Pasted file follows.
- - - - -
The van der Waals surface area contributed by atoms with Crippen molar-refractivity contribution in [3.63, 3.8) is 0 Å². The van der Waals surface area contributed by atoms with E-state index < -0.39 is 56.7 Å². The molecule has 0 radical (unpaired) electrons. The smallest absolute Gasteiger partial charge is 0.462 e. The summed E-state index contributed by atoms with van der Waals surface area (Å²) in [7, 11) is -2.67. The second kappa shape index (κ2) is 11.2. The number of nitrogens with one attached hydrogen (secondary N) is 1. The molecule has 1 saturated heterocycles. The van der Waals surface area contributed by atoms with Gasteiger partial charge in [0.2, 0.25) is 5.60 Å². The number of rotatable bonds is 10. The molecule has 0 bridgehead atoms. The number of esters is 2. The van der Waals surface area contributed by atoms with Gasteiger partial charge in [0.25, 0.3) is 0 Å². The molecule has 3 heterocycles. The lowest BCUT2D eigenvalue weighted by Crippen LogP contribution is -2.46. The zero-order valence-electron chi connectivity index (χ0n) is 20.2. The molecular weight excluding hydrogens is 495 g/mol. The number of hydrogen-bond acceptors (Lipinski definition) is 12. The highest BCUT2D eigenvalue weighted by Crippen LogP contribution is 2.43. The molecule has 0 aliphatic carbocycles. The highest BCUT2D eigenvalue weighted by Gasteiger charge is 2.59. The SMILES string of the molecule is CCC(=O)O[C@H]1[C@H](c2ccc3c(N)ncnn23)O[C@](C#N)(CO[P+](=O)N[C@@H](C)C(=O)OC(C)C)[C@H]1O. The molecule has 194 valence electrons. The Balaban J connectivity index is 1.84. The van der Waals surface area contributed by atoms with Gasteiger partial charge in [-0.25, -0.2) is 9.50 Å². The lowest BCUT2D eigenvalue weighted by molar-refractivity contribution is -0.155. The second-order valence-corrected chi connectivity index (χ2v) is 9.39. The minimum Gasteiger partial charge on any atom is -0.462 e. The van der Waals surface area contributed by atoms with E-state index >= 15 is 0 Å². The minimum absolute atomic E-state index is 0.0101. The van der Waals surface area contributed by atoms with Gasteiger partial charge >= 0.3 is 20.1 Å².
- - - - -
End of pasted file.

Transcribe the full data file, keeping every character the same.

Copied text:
The van der Waals surface area contributed by atoms with Crippen molar-refractivity contribution in [3.63, 3.8) is 0 Å². The van der Waals surface area contributed by atoms with E-state index < -0.39 is 56.7 Å². The molecule has 0 radical (unpaired) electrons. The smallest absolute Gasteiger partial charge is 0.462 e. The summed E-state index contributed by atoms with van der Waals surface area (Å²) in [7, 11) is -2.67. The second kappa shape index (κ2) is 11.2. The number of nitrogens with one attached hydrogen (secondary N) is 1. The molecule has 1 saturated heterocycles. The van der Waals surface area contributed by atoms with Gasteiger partial charge in [0.2, 0.25) is 5.60 Å². The number of rotatable bonds is 10. The molecule has 0 bridgehead atoms. The number of esters is 2. The van der Waals surface area contributed by atoms with Gasteiger partial charge in [0.25, 0.3) is 0 Å². The molecule has 3 heterocycles. The lowest BCUT2D eigenvalue weighted by Crippen LogP contribution is -2.46. The zero-order valence-electron chi connectivity index (χ0n) is 20.2. The molecular weight excluding hydrogens is 495 g/mol. The number of hydrogen-bond acceptors (Lipinski definition) is 12. The highest BCUT2D eigenvalue weighted by Crippen LogP contribution is 2.43. The molecule has 0 aliphatic carbocycles. The highest BCUT2D eigenvalue weighted by Gasteiger charge is 2.59. The SMILES string of the molecule is CCC(=O)O[C@H]1[C@H](c2ccc3c(N)ncnn23)O[C@](C#N)(CO[P+](=O)N[C@@H](C)C(=O)OC(C)C)[C@H]1O. The molecule has 194 valence electrons. The Balaban J connectivity index is 1.84. The van der Waals surface area contributed by atoms with Gasteiger partial charge in [-0.25, -0.2) is 9.50 Å². The lowest BCUT2D eigenvalue weighted by molar-refractivity contribution is -0.155. The second-order valence-corrected chi connectivity index (χ2v) is 9.39. The minimum Gasteiger partial charge on any atom is -0.462 e. The van der Waals surface area contributed by atoms with E-state index >= 15 is 0 Å². The minimum absolute atomic E-state index is 0.0101. The van der Waals surface area contributed by atoms with Gasteiger partial charge >= 0.3 is 20.1 Å².